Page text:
Tantra is based on evidence which supersedes or collaborates perception, inference and Sastras. Evidence is compulsive and no one can dispute it; Siddhi (perfection) is that evidence.  A Sadhaka following Sadhana attains Siddhi; therefore, belief in Tantra is not in dispute here. Sea is least affected when all waves become angry and take a retreat, so it is immaterial if all Sastras turn against Tantra. A herd of stampeding elephants turn tail at the moment they hear the thunderous roar of the king of beasts. Sastras run helter-skelter and dissipate, when the thunderclouds of Mantra and Tantra boom and roar. Pratyaksa, direct perception, is the power of Mantra, Tantra, and Devatas. Kulasastra is evidentiary and its axis is direct perception. When birds, bees, and animals need seeing as evidence, why should it be hard for man to disbelieve it?  If seeing is believing, Tantric Yogis obtain direct vision of the world of Devas through their respective Mantras. Devi appears in the crematoriums to receive the Sadhakas, who lay their heads at the feet of Devi (Brahmamayi) to merge with Brahman. Tantra teaches that Krishna and Kali are the devatas staying awake in the Kali age. Parabrahman is covered on the outside by Maya as a seed (with two cotyledons) is covered by its sheath, and exists as Siva and Sakti who have many names: Maharudra, Mahavishnu, and Mahabrahma. Those who consider these forms as different from one another will not gain any liberation. It is One and has many names. "The Sadhaka, who meditates on Mahesvari (the Consort of Mahesvara, Siva) knows in his heart and mind that she is not different from Guru,  Vishnu, Mahesvara, and Mantra, is without doubt Mahesvara Himself, though he be only a Jiva."  The Sadhaka sees one Brahman in different beings; different activities; different feelings; the Holy Triad, Brahma, Vishnu, and Mahesvara;  the many devas, Dinesa, Ganesa, Vahini, Varuni, Kubera, and the Dikpalas; different efforts; masculine, feminine and neuter genders; Bael leaves and Tulsi leaves; the Divya, Vira and Pasu forms of worship; Hari, Hara, Kali, Bhairavi, and Sodasi; Buvanesvari, Chinnamasta, Annapurna, Bagalamukhi, Matangi, and Kamalatmika; and Sarasvati and Radhika. There is only One and names are many; that feeling of seeing unity in diversity makes a Sadhaka different from the rest. "All Sadhakas who follow different paths end in Thee who art one only Ocean of Unity just as the rivers end in the ocean." Vedas and Tantras agree on this Ultimate Principle of Unity.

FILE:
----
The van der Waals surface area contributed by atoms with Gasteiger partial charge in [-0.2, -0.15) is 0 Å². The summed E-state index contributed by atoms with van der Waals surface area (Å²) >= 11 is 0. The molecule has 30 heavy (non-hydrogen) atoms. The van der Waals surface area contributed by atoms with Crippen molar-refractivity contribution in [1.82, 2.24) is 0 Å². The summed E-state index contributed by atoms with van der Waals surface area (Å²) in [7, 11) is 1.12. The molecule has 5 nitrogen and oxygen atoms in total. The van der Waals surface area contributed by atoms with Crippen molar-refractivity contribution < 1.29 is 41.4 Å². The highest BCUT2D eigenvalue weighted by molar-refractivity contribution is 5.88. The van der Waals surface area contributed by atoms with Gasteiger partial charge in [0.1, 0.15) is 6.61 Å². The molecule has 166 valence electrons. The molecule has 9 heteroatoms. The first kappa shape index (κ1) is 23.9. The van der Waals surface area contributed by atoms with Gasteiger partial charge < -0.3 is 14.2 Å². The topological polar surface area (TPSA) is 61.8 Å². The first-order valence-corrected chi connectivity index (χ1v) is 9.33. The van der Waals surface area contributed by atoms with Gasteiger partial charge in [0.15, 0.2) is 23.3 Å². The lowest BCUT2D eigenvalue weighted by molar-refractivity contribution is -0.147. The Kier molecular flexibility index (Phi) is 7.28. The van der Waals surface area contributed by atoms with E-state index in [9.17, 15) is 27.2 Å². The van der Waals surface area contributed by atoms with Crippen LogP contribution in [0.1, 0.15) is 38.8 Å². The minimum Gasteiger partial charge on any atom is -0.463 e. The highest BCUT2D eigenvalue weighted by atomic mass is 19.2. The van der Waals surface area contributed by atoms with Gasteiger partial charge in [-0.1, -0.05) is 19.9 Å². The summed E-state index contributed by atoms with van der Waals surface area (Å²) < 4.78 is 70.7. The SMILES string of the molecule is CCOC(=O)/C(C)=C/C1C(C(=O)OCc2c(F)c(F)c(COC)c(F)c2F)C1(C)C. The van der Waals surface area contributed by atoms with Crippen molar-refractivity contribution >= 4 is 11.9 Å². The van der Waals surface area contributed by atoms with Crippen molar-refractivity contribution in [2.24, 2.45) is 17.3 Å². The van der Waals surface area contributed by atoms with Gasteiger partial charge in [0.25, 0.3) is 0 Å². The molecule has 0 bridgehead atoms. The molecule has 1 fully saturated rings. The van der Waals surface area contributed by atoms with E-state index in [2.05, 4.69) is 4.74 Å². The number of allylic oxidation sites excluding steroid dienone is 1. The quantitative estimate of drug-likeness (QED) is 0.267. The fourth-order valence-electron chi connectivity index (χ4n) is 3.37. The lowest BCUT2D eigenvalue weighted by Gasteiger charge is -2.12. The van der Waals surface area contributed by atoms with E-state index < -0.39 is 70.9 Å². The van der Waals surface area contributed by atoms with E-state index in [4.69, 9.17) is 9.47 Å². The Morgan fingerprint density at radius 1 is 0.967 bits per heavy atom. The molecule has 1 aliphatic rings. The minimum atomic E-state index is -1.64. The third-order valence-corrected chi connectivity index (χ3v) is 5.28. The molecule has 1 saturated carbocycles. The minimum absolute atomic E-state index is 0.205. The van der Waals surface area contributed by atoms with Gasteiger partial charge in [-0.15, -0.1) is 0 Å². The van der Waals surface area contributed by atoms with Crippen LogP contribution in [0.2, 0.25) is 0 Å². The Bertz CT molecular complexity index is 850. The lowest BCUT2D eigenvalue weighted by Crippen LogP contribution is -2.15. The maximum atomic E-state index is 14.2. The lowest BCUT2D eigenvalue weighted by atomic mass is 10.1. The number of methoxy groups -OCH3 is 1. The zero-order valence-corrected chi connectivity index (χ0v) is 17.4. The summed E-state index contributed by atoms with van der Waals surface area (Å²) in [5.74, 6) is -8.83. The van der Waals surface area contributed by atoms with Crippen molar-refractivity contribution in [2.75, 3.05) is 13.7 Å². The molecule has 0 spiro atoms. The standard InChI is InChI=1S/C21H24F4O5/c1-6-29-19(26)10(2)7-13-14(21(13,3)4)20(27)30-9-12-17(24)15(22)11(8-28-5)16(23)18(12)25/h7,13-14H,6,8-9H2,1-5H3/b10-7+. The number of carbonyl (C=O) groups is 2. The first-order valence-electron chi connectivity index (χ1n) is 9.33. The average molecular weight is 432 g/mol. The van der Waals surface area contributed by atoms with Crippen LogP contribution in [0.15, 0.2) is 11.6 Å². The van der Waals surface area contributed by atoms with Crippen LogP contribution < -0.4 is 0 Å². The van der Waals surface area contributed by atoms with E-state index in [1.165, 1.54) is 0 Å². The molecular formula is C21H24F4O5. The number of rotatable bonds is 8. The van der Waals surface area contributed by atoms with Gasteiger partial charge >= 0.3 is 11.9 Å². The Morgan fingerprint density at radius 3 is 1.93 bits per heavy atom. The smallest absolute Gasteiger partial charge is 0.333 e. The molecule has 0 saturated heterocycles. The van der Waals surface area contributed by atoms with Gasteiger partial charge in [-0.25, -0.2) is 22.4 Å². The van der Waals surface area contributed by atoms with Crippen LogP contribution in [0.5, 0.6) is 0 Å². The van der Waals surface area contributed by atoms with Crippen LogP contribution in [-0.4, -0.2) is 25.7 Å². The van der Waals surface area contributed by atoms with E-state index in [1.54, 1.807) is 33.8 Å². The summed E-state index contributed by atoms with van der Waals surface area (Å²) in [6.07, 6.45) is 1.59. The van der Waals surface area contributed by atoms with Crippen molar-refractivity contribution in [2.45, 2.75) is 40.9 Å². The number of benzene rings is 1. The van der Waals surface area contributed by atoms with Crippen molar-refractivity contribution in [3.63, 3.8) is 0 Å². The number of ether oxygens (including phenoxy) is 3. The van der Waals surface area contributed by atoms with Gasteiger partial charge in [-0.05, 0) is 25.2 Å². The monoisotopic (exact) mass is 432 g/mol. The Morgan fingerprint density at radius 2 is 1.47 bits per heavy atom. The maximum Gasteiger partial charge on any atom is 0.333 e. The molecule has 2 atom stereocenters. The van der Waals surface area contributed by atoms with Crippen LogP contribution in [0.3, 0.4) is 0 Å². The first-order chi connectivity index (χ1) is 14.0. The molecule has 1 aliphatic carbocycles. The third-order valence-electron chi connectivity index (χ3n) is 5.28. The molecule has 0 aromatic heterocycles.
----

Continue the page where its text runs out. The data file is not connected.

The six forms of worship constitute Tantra's six branches: Vaishnavam, Saivam, Saktam, Sauram, Kaumaram, and Ganapatyam, the worshippers of Vishnu, Siva, Devi, Sun, Kumaran, and Ganapathy or Ganesa. The wrangling among the members sometimes creates problems, while they forget that Tantra is the source of  Mantras of each sect. There is a pointed advice in Bhagavatam (11.3.46) to Vaishnavas: One should cut the knots of ego, and worship Kesava (Krishna) with Vedic and Tantric rites. Book eleven of Bhagavatam goes on further, saying that a Sadhaka should worship the Lord in the image of his choice. It further states that Lord (Krishna) wants his worship should be Vaidik, Tantric, and mixed or Puranik.